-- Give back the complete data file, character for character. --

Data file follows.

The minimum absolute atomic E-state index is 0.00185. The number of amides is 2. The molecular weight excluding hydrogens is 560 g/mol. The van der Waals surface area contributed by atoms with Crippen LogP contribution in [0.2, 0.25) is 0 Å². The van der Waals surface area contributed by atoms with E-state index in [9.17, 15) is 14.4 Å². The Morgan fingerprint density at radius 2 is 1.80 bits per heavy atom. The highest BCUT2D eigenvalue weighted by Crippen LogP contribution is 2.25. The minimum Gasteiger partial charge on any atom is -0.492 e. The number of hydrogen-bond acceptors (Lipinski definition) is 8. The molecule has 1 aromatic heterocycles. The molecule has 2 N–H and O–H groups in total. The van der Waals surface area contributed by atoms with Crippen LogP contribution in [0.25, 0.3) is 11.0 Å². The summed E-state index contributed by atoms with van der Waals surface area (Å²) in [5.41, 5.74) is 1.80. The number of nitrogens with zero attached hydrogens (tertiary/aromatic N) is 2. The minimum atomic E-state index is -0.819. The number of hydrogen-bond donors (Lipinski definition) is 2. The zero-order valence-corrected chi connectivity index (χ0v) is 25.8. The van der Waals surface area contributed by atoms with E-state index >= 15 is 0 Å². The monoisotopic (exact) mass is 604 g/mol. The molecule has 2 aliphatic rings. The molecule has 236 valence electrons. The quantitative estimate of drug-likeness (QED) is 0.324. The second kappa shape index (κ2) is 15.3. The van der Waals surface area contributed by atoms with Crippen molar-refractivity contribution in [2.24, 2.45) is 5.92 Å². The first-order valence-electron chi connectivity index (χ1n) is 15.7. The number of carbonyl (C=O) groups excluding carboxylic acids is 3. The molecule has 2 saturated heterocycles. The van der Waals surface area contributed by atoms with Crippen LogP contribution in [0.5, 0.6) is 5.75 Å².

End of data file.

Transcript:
The minimum absolute atomic E-state index is 0.00185. The number of amides is 2. The molecular weight excluding hydrogens is 560 g/mol. The van der Waals surface area contributed by atoms with Crippen LogP contribution in [0.2, 0.25) is 0 Å². The van der Waals surface area contributed by atoms with E-state index in [9.17, 15) is 14.4 Å². The Morgan fingerprint density at radius 2 is 1.80 bits per heavy atom. The highest BCUT2D eigenvalue weighted by Crippen LogP contribution is 2.25. The minimum Gasteiger partial charge on any atom is -0.492 e. The number of hydrogen-bond acceptors (Lipinski definition) is 8. The molecule has 1 aromatic heterocycles. The molecule has 2 N–H and O–H groups in total. The van der Waals surface area contributed by atoms with Crippen LogP contribution in [0.25, 0.3) is 11.0 Å². The summed E-state index contributed by atoms with van der Waals surface area (Å²) in [5.41, 5.74) is 1.80. The number of nitrogens with zero attached hydrogens (tertiary/aromatic N) is 2. The minimum atomic E-state index is -0.819. The number of hydrogen-bond donors (Lipinski definition) is 2. The zero-order valence-corrected chi connectivity index (χ0v) is 25.8. The van der Waals surface area contributed by atoms with E-state index >= 15 is 0 Å². The monoisotopic (exact) mass is 604 g/mol. The molecule has 2 aliphatic rings. The molecule has 236 valence electrons. The quantitative estimate of drug-likeness (QED) is 0.324. The second kappa shape index (κ2) is 15.3. The van der Waals surface area contributed by atoms with Crippen molar-refractivity contribution in [2.24, 2.45) is 5.92 Å². The first-order valence-electron chi connectivity index (χ1n) is 15.7. The number of carbonyl (C=O) groups excluding carboxylic acids is 3. The molecule has 2 saturated heterocycles. The van der Waals surface area contributed by atoms with Crippen LogP contribution in [0.5, 0.6) is 5.75 Å².